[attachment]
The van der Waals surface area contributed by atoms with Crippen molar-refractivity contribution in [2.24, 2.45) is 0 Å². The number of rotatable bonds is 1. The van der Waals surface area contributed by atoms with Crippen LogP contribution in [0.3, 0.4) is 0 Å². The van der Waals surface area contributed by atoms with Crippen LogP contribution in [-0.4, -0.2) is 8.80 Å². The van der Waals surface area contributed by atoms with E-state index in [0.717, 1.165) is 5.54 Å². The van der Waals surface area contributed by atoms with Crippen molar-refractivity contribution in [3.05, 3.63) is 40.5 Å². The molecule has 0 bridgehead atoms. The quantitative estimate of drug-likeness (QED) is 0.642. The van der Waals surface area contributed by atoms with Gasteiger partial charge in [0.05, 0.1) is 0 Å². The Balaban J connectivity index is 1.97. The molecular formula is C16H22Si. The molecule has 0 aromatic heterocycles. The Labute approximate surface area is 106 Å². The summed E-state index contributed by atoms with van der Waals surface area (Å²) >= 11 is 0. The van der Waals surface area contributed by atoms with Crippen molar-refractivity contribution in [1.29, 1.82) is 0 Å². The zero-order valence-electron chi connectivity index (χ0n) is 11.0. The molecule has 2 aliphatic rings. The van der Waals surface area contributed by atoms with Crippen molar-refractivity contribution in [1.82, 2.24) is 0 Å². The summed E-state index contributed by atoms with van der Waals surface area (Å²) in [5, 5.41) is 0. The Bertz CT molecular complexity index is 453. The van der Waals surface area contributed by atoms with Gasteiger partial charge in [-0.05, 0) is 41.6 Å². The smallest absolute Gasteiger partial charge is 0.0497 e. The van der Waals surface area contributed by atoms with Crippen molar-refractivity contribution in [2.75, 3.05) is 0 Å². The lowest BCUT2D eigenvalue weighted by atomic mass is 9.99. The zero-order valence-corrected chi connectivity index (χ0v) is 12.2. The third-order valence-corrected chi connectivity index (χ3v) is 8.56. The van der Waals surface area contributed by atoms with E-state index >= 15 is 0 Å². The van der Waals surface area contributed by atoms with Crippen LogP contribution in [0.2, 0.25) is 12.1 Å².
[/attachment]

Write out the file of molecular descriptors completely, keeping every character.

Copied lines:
The van der Waals surface area contributed by atoms with Crippen molar-refractivity contribution in [2.24, 2.45) is 0 Å². The number of rotatable bonds is 1. The van der Waals surface area contributed by atoms with Crippen LogP contribution in [0.3, 0.4) is 0 Å². The van der Waals surface area contributed by atoms with Crippen LogP contribution in [-0.4, -0.2) is 8.80 Å². The van der Waals surface area contributed by atoms with E-state index in [0.717, 1.165) is 5.54 Å². The van der Waals surface area contributed by atoms with Crippen molar-refractivity contribution in [3.05, 3.63) is 40.5 Å². The molecule has 0 bridgehead atoms. The quantitative estimate of drug-likeness (QED) is 0.642. The van der Waals surface area contributed by atoms with Gasteiger partial charge in [0.05, 0.1) is 0 Å². The Balaban J connectivity index is 1.97. The molecular formula is C16H22Si. The molecule has 0 aromatic heterocycles. The Labute approximate surface area is 106 Å². The summed E-state index contributed by atoms with van der Waals surface area (Å²) >= 11 is 0. The van der Waals surface area contributed by atoms with Crippen molar-refractivity contribution in [1.29, 1.82) is 0 Å². The zero-order valence-electron chi connectivity index (χ0n) is 11.0. The molecule has 2 aliphatic rings. The van der Waals surface area contributed by atoms with Crippen molar-refractivity contribution in [1.82, 2.24) is 0 Å². The summed E-state index contributed by atoms with van der Waals surface area (Å²) in [5, 5.41) is 0. The Bertz CT molecular complexity index is 453. The van der Waals surface area contributed by atoms with Gasteiger partial charge in [-0.05, 0) is 41.6 Å². The smallest absolute Gasteiger partial charge is 0.0497 e. The van der Waals surface area contributed by atoms with Crippen molar-refractivity contribution in [2.75, 3.05) is 0 Å². The lowest BCUT2D eigenvalue weighted by atomic mass is 9.99. The zero-order valence-corrected chi connectivity index (χ0v) is 12.2. The third-order valence-corrected chi connectivity index (χ3v) is 8.56. The van der Waals surface area contributed by atoms with E-state index >= 15 is 0 Å². The van der Waals surface area contributed by atoms with Crippen LogP contribution in [0.2, 0.25) is 12.1 Å².